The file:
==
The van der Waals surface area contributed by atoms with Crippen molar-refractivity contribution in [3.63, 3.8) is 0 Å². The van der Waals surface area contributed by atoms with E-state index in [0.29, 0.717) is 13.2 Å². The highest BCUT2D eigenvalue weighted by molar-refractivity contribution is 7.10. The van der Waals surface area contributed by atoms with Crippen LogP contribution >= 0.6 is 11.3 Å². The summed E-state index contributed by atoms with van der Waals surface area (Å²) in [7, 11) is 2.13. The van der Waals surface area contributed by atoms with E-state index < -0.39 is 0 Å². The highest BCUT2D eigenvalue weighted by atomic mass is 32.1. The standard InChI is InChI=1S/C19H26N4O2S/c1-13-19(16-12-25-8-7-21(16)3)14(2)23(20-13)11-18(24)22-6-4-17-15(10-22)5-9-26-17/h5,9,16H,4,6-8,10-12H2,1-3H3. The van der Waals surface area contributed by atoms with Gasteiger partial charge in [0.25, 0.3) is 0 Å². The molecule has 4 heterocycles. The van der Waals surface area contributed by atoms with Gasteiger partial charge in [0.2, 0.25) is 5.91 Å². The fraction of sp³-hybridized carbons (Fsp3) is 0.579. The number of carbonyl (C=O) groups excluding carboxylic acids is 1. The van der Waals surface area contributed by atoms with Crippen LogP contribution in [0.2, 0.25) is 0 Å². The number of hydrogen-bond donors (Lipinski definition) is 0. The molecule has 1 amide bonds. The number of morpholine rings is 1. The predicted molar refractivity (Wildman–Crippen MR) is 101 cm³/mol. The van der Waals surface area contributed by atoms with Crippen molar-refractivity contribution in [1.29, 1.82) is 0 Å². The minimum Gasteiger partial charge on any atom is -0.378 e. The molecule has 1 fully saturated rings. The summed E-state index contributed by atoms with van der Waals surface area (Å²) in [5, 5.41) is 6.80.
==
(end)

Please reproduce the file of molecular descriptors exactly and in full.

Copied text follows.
The van der Waals surface area contributed by atoms with Crippen molar-refractivity contribution in [3.63, 3.8) is 0 Å². The van der Waals surface area contributed by atoms with E-state index in [0.29, 0.717) is 13.2 Å². The highest BCUT2D eigenvalue weighted by molar-refractivity contribution is 7.10. The van der Waals surface area contributed by atoms with Crippen LogP contribution >= 0.6 is 11.3 Å². The summed E-state index contributed by atoms with van der Waals surface area (Å²) in [7, 11) is 2.13. The van der Waals surface area contributed by atoms with E-state index < -0.39 is 0 Å². The highest BCUT2D eigenvalue weighted by atomic mass is 32.1. The standard InChI is InChI=1S/C19H26N4O2S/c1-13-19(16-12-25-8-7-21(16)3)14(2)23(20-13)11-18(24)22-6-4-17-15(10-22)5-9-26-17/h5,9,16H,4,6-8,10-12H2,1-3H3. The van der Waals surface area contributed by atoms with Gasteiger partial charge in [0.25, 0.3) is 0 Å². The molecule has 4 heterocycles. The van der Waals surface area contributed by atoms with Gasteiger partial charge in [0.2, 0.25) is 5.91 Å². The fraction of sp³-hybridized carbons (Fsp3) is 0.579. The number of carbonyl (C=O) groups excluding carboxylic acids is 1. The van der Waals surface area contributed by atoms with Crippen LogP contribution in [0.2, 0.25) is 0 Å². The number of hydrogen-bond donors (Lipinski definition) is 0. The molecule has 1 amide bonds. The number of morpholine rings is 1. The predicted molar refractivity (Wildman–Crippen MR) is 101 cm³/mol. The van der Waals surface area contributed by atoms with Crippen molar-refractivity contribution in [1.29, 1.82) is 0 Å². The minimum Gasteiger partial charge on any atom is -0.378 e. The molecule has 1 fully saturated rings. The summed E-state index contributed by atoms with van der Waals surface area (Å²) in [5, 5.41) is 6.80.